So says Dan Wetzel of Yahoo Sports:

The United States Supreme Court ruled today 6-3 to strike down the Professional and Amateur Sports Protection Act (PASPA), a 25-year-old law that effectively limited sports gambling to the state of Nevada.

The case was brought by former New Jersey Gov. Chris Christie, who argued against the NCAA and four professional sports leagues, not to mention both the Obama and Trump administrations, that PASPA was unconstitutional.

Christie was proven correct, and all casinos in the Garden State like the Hard Rock Casino, due to open on June 28, will benefit.

But since most of the sports betting in this football-crazy occurs in the fall with pro and college football, there is some time to tweak it out.

So, what changes now?

First the ruling needs to be sorted out. A storefront sportsbook, like the ones across Europe, will not open down the block from your house today so you can bet on the Golden State-Houston game.

The ruling kicks the issue to the United States Congress to sort out, so politicians (and lobbyists) are going to be involved. If the feds don’t act, however, then the issue can be decided on a state-by-state basis. It’s expected that if Washington comes up with something, it will still allow state governments to handle local legalization, the way it is with lotteries (44 states have them) and casino gambling (30 states allow it). Industry estimates peg 32 states as likely to legalize initially, with more coming as they realize the revenue being lost.

In anticipation of this ruling, six states have already passed legislation on the legalization of sports wagering: Connecticut, Mississippi, New Jersey, New York, Pennsylvania and West Virginia. Those could get up and running in a matter of weeks.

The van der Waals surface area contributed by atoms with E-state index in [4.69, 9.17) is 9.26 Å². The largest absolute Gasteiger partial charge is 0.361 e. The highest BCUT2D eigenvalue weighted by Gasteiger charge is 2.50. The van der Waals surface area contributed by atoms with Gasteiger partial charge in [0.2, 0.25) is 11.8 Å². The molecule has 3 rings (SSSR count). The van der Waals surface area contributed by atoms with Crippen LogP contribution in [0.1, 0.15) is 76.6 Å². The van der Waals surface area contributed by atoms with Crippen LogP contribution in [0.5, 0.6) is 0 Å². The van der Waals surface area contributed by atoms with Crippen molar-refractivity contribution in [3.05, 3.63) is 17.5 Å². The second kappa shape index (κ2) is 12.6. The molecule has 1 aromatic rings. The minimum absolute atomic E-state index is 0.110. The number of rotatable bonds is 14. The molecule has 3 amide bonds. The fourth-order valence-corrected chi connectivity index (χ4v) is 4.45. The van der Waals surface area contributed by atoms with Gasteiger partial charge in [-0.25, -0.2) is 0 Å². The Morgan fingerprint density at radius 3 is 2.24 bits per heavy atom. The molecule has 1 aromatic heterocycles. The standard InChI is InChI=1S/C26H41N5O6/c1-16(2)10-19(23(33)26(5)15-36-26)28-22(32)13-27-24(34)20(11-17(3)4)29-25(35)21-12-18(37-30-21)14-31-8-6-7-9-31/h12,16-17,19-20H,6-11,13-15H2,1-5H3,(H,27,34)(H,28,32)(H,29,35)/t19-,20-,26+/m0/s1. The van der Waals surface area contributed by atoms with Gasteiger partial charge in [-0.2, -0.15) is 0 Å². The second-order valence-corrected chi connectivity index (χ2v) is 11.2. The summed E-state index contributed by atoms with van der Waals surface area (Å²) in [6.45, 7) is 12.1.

however it’s possible the feds will step in to pump the brakes, at least for a little while. States would need to adjust accordingly.

Ten other states, including major markets California, Illinois and Michigan, are considering or have considered legislation in the past year. Those can be revived, rewritten and passed based on legislative schedules.

What’s undeniable is that there is a massive public thirst to gamble. In 2017, the American Gambling Association reports sports wagering hit a record $4.9 billion in Nevada alone. People living everywhere else have been forced to wager exponentially more than that through local bookmakers, often linked to organized crime, or, of late, offshore sites via the Internet that offer no consumer protections.

Neither, of course, provides tax revenue or a cut to the leagues themselves.

And the leagues want in. This is a watershed day for all of them, and not simply if they can negotiate a cut of revenue under the premise that they need an “integrity fee” to staff up monitoring and enforcement of their contests.

The NBA has already proposed a 1 percent fee. If that’s an opening salvo, then it’ll likely get less, but it’s still a ton. In West Virginia, one proposal had a cut of every wager earmarked as an “integrity fee” for West Virginia University and Marshall, potential windfalls that could help reshape college athletics despite the NCAA’s vehement defense of PASPA.

It’s the axillary money that will rain down and, in some cases, already has.

“I think everyone who owns a top-four professional sports team just saw the value of their team double,” Dallas Mavericks owner Mark Cuban told CNBC:

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